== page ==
The mother of St. Lucy suffered four years from an issue of blood, and the help of man failed. St. Lucy reminded her mother that a woman in the Gospel had been healed of the same disorder. “St. Agatha,” she said, “stands ever in the sight of Him for Whom she died. Only touch her sepulchre with faith, and you will be healed.” They spent the night praying by the tomb, till, overcome by weariness, both fell asleep. St. Agatha appeared in vision to St. Lucy, and calling her sister, foretold her mother’s recovery and her own martyrdom. That instant the cure was affected; and in her gratitude the mother allowed her daughter to distribute her wealth among the poor, and consecrate her virginity to Christ. A young man to whom she had been promised in marriage accused her as a Christian to the heathen; but Our Lord, by a special miracle, saved from outrage this virgin whom He had chosen for His own. The fire kindled around her did her no hurt. Then the sword was plunged into her heart, and the promise made at the tomb of St. Agatha was fulfilled.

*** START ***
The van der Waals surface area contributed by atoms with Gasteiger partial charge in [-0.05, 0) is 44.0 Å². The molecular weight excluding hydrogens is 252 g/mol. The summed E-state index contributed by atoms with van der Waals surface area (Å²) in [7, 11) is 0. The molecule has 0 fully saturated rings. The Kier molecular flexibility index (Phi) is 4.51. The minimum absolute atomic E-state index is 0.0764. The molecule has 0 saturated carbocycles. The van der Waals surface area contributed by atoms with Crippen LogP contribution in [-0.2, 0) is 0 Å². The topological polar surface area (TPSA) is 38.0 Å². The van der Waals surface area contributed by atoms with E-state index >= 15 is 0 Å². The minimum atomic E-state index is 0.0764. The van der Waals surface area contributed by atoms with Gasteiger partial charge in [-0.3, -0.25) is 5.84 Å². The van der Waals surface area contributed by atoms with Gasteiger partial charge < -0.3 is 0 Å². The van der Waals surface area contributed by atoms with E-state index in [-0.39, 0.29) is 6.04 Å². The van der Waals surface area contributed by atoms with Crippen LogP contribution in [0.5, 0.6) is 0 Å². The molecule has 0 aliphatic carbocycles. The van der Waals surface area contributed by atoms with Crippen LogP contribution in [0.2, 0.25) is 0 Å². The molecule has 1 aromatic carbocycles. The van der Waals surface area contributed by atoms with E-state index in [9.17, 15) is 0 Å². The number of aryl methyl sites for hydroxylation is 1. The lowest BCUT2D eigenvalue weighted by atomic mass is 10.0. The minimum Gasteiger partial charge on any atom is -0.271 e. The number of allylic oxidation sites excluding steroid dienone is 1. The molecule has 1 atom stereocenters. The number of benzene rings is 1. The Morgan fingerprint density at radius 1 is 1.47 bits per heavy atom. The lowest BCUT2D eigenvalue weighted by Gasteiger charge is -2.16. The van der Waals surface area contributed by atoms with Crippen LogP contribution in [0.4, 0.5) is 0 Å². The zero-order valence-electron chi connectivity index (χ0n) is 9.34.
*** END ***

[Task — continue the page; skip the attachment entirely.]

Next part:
The Saints had to bear sufferings and. temptations greater far than yours. How did they overcome them? By the love of Christ. Nourish this pure love by meditating on the mysteries of Christ’s life; and, above all, by devotion to the Holy Eucharist, which is the antidote against sin and the pledge of eternal life.
Source: Butler’s Lives of the Saints
Mr. William C. Michael is the founding headmaster of the Classical Liberal Arts Academy. He graduated from Rutgers University with an honors degree in Classics & Ancient History and is a member of Phi Beta Kappa and the National Association of Scholars. Mr. Michael has worked in private education as a Classics teacher and administrator for over 20 years. He is a Roman Catholic homeschooling father of ten children, and keeper of a quiet family farm in North Carolina. Mr. Michael enjoys studying ancient natural philosophy, gardening, and running.